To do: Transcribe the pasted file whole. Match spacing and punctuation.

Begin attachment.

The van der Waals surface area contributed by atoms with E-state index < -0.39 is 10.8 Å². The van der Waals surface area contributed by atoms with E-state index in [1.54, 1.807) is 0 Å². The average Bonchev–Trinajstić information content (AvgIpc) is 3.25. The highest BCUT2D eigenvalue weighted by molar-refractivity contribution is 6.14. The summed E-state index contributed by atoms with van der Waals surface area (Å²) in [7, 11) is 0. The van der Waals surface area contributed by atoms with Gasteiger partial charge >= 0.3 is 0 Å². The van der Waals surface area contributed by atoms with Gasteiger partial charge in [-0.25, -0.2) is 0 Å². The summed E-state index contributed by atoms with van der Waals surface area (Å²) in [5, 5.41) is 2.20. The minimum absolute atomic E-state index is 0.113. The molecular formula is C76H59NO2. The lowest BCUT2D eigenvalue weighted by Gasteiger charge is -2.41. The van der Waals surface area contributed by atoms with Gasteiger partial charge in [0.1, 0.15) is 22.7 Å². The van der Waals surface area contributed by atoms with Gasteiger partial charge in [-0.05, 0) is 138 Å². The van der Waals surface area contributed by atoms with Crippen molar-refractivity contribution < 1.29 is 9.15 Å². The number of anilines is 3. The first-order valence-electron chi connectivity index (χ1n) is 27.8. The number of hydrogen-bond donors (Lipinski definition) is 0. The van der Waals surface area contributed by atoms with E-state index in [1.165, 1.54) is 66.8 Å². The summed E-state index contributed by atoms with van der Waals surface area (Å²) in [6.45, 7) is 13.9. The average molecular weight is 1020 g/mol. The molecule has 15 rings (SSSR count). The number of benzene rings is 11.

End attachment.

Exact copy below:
The van der Waals surface area contributed by atoms with E-state index < -0.39 is 10.8 Å². The van der Waals surface area contributed by atoms with E-state index in [1.54, 1.807) is 0 Å². The average Bonchev–Trinajstić information content (AvgIpc) is 3.25. The highest BCUT2D eigenvalue weighted by molar-refractivity contribution is 6.14. The summed E-state index contributed by atoms with van der Waals surface area (Å²) in [7, 11) is 0. The van der Waals surface area contributed by atoms with Gasteiger partial charge >= 0.3 is 0 Å². The van der Waals surface area contributed by atoms with Gasteiger partial charge in [-0.25, -0.2) is 0 Å². The summed E-state index contributed by atoms with van der Waals surface area (Å²) in [5, 5.41) is 2.20. The minimum absolute atomic E-state index is 0.113. The molecular formula is C76H59NO2. The lowest BCUT2D eigenvalue weighted by Gasteiger charge is -2.41. The van der Waals surface area contributed by atoms with Gasteiger partial charge in [0.1, 0.15) is 22.7 Å². The van der Waals surface area contributed by atoms with Gasteiger partial charge in [-0.05, 0) is 138 Å². The van der Waals surface area contributed by atoms with Crippen molar-refractivity contribution < 1.29 is 9.15 Å². The number of anilines is 3. The first-order valence-electron chi connectivity index (χ1n) is 27.8. The number of hydrogen-bond donors (Lipinski definition) is 0. The van der Waals surface area contributed by atoms with E-state index in [1.165, 1.54) is 66.8 Å². The summed E-state index contributed by atoms with van der Waals surface area (Å²) in [6.45, 7) is 13.9. The average molecular weight is 1020 g/mol. The molecule has 15 rings (SSSR count). The number of benzene rings is 11.